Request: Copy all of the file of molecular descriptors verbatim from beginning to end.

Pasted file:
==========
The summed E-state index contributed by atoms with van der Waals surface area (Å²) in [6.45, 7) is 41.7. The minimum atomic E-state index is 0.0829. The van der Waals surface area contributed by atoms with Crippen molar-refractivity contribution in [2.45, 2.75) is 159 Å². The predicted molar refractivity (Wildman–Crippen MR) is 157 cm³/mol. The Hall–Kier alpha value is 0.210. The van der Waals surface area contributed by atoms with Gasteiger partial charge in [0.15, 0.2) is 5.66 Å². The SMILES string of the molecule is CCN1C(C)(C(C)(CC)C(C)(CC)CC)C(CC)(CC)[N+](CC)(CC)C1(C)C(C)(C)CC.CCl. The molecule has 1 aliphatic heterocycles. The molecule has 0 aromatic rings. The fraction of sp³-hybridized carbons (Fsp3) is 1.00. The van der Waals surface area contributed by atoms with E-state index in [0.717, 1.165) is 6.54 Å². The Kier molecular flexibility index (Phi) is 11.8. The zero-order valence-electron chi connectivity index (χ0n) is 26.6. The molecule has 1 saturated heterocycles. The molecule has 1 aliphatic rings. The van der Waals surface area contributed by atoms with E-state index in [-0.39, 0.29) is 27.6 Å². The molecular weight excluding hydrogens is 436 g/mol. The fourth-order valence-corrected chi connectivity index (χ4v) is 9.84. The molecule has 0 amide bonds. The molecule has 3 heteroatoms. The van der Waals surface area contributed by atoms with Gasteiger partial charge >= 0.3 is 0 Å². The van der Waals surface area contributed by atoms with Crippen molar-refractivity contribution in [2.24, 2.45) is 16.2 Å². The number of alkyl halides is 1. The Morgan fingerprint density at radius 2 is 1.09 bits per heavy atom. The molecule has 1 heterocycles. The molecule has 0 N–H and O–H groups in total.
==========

The summed E-state index contributed by atoms with van der Waals surface area (Å²) in [6.45, 7) is 41.7. The minimum atomic E-state index is 0.0829. The van der Waals surface area contributed by atoms with Crippen molar-refractivity contribution in [2.45, 2.75) is 159 Å². The predicted molar refractivity (Wildman–Crippen MR) is 157 cm³/mol. The Hall–Kier alpha value is 0.210. The van der Waals surface area contributed by atoms with Gasteiger partial charge in [0.15, 0.2) is 5.66 Å². The SMILES string of the molecule is CCN1C(C)(C(C)(CC)C(C)(CC)CC)C(CC)(CC)[N+](CC)(CC)C1(C)C(C)(C)CC.CCl. The molecule has 1 aliphatic heterocycles. The molecule has 0 aromatic rings. The fraction of sp³-hybridized carbons (Fsp3) is 1.00. The van der Waals surface area contributed by atoms with E-state index in [0.717, 1.165) is 6.54 Å². The Kier molecular flexibility index (Phi) is 11.8. The zero-order valence-electron chi connectivity index (χ0n) is 26.6. The molecule has 1 saturated heterocycles. The molecule has 1 aliphatic rings. The van der Waals surface area contributed by atoms with E-state index in [-0.39, 0.29) is 27.6 Å². The molecular weight excluding hydrogens is 436 g/mol. The fourth-order valence-corrected chi connectivity index (χ4v) is 9.84. The molecule has 0 amide bonds. The molecule has 3 heteroatoms. The van der Waals surface area contributed by atoms with Gasteiger partial charge >= 0.3 is 0 Å². The van der Waals surface area contributed by atoms with Crippen molar-refractivity contribution in [2.24, 2.45) is 16.2 Å². The number of alkyl halides is 1. The Morgan fingerprint density at radius 2 is 1.09 bits per heavy atom. The molecule has 1 heterocycles. The molecule has 0 N–H and O–H groups in total.